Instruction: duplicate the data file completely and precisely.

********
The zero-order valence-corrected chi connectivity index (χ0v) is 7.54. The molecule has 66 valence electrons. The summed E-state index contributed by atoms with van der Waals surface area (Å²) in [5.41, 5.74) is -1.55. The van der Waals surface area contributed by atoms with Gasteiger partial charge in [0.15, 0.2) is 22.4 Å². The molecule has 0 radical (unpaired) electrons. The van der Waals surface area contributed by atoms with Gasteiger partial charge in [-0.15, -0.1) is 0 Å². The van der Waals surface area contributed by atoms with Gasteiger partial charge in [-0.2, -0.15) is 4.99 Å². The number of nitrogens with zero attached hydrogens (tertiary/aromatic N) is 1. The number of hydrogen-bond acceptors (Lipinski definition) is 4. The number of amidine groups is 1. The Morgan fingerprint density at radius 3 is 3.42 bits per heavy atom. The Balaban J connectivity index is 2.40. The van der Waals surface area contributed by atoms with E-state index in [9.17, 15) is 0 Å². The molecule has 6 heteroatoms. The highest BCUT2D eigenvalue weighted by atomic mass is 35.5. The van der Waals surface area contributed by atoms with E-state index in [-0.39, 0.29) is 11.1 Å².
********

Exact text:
The zero-order valence-corrected chi connectivity index (χ0v) is 7.54. The molecule has 66 valence electrons. The summed E-state index contributed by atoms with van der Waals surface area (Å²) in [5.41, 5.74) is -1.55. The van der Waals surface area contributed by atoms with Gasteiger partial charge in [0.15, 0.2) is 22.4 Å². The molecule has 0 radical (unpaired) electrons. The van der Waals surface area contributed by atoms with Gasteiger partial charge in [-0.15, -0.1) is 0 Å². The van der Waals surface area contributed by atoms with Gasteiger partial charge in [-0.2, -0.15) is 4.99 Å². The number of nitrogens with zero attached hydrogens (tertiary/aromatic N) is 1. The number of hydrogen-bond acceptors (Lipinski definition) is 4. The number of amidine groups is 1. The Morgan fingerprint density at radius 3 is 3.42 bits per heavy atom. The Balaban J connectivity index is 2.40. The van der Waals surface area contributed by atoms with E-state index in [9.17, 15) is 0 Å². The molecule has 6 heteroatoms. The highest BCUT2D eigenvalue weighted by atomic mass is 35.5. The van der Waals surface area contributed by atoms with E-state index in [-0.39, 0.29) is 11.1 Å².